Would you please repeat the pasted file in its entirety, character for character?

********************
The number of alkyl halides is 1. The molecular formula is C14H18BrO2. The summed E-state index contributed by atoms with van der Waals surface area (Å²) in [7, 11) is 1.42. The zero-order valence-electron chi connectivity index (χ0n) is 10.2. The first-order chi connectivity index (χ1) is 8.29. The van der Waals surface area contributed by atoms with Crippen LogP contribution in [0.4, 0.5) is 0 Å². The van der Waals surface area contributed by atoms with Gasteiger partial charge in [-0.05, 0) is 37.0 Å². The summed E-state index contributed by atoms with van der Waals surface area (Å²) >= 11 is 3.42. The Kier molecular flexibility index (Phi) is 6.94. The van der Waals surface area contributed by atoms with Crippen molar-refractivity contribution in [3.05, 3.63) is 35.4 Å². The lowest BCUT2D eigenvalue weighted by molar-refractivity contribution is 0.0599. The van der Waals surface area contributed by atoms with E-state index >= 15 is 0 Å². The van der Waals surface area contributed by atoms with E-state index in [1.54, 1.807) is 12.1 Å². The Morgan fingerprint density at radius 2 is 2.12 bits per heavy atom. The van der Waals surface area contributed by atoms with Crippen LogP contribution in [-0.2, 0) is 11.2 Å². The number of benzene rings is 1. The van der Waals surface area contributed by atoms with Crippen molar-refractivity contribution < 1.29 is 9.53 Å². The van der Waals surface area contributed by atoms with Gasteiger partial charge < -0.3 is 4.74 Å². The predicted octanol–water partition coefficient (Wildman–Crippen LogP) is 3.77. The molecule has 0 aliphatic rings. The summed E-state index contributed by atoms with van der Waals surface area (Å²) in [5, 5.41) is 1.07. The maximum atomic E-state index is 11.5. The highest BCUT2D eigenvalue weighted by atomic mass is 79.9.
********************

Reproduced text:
The number of alkyl halides is 1. The molecular formula is C14H18BrO2. The summed E-state index contributed by atoms with van der Waals surface area (Å²) in [7, 11) is 1.42. The zero-order valence-electron chi connectivity index (χ0n) is 10.2. The first-order chi connectivity index (χ1) is 8.29. The van der Waals surface area contributed by atoms with Crippen LogP contribution in [0.4, 0.5) is 0 Å². The van der Waals surface area contributed by atoms with Gasteiger partial charge in [-0.05, 0) is 37.0 Å². The summed E-state index contributed by atoms with van der Waals surface area (Å²) >= 11 is 3.42. The Kier molecular flexibility index (Phi) is 6.94. The van der Waals surface area contributed by atoms with Crippen molar-refractivity contribution in [3.05, 3.63) is 35.4 Å². The lowest BCUT2D eigenvalue weighted by molar-refractivity contribution is 0.0599. The van der Waals surface area contributed by atoms with E-state index >= 15 is 0 Å². The van der Waals surface area contributed by atoms with E-state index in [1.54, 1.807) is 12.1 Å². The Morgan fingerprint density at radius 2 is 2.12 bits per heavy atom. The van der Waals surface area contributed by atoms with Crippen LogP contribution in [-0.2, 0) is 11.2 Å². The number of benzene rings is 1. The van der Waals surface area contributed by atoms with Crippen molar-refractivity contribution < 1.29 is 9.53 Å². The van der Waals surface area contributed by atoms with Gasteiger partial charge < -0.3 is 4.74 Å². The predicted octanol–water partition coefficient (Wildman–Crippen LogP) is 3.77. The molecule has 0 aliphatic rings. The summed E-state index contributed by atoms with van der Waals surface area (Å²) in [5, 5.41) is 1.07. The maximum atomic E-state index is 11.5. The highest BCUT2D eigenvalue weighted by atomic mass is 79.9.